The events in this programme will be hosted throughout the 2020 autumn term. Sequential in character, they are designed to forge and facilitate a set of expansive conversations that unfold over time.
Holly Shaffer is Assistant Professor of the History of Art & Architecture at Brown University with a focus on South Asian and British art and empire specifically in western India. Her articles have been published in the Art Bulletin, Journal 18, Third Text, and forthcoming in Art History; and she has been supported by fellowships from the Getty/ACLS, the Paul Mellon Centre for Studies in British Art, the American Institute of Indian Studies, the Smithsonian Institution, and the Yale Center for British Art.
Bergit Arends curates and researches interdisciplinary processes, with current focus on environment and visual art. She publishes widely, recently on plants in The Botanical City (2020), Botanical Drift (2018), Interdisciplinary Science Reviews (2018), and on decolonising natural history museums (Art in Science Museums 2020). Her thesis ‘Contemporary Art, Archives and Environmental Change in the Age of the Anthropocene’ (2017) resulted in the award-winning publication Chrystel Lebas: Field Studies (2018). She curated contemporary art projects for the natural history museums in London and Berlin (Art/Nature, Braus 2019). Bergit is British Academy Postdoctoral Fellow, Department of History of Art, University of Bristol.
Eleanore Neumann is a doctoral candidate in the Department of Art at the University of Virginia where she is writing the dissertation 'The Global Landscapes of Maria Graham (1785–1842)'. She studies the intersection of landscape, gender, and empire in British art and visual culture of the long eighteenth century. Her interests extend to the legacy of empire and global contemporary art, with a particular focus on Indigenous art from Australia. She is currently collaborating with curators on a digital ArcGIS "StoryMap" for the international exhibition Madayin: Eight Decades of Aboriginal Australian Bark Paintin from Yirrkala.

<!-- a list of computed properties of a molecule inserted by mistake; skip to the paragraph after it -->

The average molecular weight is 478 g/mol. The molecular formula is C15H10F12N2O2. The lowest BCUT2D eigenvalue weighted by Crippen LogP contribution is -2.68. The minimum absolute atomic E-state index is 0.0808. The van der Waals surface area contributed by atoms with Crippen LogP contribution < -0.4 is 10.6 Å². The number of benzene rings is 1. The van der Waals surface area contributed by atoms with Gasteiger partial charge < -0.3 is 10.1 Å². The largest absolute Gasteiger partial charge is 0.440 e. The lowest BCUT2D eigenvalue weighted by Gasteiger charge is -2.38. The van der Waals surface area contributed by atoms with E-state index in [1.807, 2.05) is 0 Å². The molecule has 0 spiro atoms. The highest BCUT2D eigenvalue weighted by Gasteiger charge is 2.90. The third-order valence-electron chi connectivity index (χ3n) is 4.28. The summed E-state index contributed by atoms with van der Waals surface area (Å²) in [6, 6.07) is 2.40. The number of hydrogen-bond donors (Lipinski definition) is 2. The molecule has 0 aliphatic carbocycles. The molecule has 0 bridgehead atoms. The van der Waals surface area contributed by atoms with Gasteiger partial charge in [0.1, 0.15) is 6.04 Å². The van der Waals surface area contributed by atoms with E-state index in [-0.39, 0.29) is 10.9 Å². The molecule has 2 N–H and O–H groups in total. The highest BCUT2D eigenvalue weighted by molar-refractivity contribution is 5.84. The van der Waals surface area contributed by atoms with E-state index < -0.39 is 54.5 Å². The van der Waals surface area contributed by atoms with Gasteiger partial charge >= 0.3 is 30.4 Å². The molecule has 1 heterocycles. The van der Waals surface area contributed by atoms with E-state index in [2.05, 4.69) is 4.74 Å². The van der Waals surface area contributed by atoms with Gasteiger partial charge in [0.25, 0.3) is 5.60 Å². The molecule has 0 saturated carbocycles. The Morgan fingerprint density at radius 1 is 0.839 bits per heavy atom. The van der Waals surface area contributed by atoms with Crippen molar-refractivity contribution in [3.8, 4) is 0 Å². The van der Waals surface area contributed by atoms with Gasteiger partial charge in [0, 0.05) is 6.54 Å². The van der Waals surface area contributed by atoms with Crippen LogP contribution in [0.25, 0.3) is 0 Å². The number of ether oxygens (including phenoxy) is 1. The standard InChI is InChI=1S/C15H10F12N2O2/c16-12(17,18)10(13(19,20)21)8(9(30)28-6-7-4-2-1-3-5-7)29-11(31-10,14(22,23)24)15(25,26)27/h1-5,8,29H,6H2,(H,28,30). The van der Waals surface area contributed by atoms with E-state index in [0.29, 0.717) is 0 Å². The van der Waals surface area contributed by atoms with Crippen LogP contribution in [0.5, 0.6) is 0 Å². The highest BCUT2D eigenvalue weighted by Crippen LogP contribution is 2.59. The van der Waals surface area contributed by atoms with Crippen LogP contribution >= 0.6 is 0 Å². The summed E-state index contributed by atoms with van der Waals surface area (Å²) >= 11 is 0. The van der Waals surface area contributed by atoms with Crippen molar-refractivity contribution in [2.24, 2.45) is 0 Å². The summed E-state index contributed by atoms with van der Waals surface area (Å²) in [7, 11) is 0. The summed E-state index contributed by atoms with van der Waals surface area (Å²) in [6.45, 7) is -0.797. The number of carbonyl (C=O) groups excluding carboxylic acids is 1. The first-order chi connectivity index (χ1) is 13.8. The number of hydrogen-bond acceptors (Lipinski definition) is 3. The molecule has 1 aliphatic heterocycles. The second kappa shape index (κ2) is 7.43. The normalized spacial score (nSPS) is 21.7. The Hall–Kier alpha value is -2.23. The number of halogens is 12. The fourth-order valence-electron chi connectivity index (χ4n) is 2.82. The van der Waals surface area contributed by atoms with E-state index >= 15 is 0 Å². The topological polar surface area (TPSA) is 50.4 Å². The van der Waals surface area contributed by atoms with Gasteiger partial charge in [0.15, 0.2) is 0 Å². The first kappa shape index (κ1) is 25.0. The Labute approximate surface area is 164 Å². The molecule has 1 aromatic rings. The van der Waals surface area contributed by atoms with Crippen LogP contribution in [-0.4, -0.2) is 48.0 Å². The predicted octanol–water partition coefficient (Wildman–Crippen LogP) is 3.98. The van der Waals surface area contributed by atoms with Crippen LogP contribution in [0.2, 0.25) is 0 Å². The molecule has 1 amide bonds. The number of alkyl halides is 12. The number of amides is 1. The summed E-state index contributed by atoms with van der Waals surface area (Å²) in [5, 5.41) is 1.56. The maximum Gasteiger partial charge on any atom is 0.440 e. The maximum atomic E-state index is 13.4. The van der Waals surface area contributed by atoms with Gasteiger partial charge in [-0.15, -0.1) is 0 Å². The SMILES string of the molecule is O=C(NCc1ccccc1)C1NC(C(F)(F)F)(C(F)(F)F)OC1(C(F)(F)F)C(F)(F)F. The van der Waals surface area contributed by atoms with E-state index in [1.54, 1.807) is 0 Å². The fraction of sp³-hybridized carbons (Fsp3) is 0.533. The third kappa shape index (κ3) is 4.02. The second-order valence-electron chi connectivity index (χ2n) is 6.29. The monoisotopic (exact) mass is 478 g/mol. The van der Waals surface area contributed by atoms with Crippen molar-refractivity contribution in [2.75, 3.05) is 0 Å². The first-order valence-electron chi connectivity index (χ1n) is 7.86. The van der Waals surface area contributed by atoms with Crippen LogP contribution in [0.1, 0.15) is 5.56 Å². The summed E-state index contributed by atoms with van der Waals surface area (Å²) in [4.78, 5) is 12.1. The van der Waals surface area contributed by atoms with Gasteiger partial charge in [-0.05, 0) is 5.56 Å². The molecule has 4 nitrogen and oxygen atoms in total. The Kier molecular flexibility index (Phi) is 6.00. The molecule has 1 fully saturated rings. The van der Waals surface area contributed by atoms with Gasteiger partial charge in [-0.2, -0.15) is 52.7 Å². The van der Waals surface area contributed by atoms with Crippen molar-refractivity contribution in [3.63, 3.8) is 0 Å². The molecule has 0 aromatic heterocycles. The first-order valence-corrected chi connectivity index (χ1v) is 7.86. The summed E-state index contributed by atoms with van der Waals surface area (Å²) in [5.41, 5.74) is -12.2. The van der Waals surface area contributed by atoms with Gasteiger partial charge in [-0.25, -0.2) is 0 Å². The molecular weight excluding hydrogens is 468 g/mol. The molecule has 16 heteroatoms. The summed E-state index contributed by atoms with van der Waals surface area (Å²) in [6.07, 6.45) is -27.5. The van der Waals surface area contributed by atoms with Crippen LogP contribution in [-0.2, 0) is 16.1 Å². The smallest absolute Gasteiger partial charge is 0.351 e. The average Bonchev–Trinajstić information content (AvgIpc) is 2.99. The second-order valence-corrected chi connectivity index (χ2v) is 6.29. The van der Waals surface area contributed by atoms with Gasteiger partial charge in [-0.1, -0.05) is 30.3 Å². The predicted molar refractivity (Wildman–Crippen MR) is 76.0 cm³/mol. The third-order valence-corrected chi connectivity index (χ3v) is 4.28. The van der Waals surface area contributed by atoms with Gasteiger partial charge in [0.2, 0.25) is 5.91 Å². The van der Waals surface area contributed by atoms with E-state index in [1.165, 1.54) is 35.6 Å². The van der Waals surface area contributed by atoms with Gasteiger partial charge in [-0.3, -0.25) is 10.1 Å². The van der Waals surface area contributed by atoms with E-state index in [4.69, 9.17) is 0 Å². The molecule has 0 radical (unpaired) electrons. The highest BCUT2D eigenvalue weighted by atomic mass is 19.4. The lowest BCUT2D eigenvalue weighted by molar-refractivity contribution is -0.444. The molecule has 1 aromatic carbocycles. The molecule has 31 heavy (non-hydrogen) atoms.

Giulia Smith is a Leverhulme Early Career Research Fellow at the University of Oxford, where she is researching ‘Landscape, Identity and Belonging in Post-imperial Britain’. Previously, Giulia was a Postdoctoral Fellow at the Paul Mellon Centre for British Art and the Getty Research Institute. In 2016, she received her PhD from University College London, with a thesis on the intersection of ecology and aesthetics in British Art. Recently, Giulia has contributed an essay on ‘Ecology and the Art of the Anglophone Caribbean’ to Oceans Apart, an exhibition catalogue forthcoming with Tate Publishing in 2021. Previously, Giulia published in British Art Studies, Sculpture Journal and Oxford Art Journal.
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Image credit: Daniel Boyd, Up in Smoke Tour, Natural History Museum, London. Digital image courtesy of the artist and Roslyn Oxley9 Gallery, Sydney
06 Oct 2020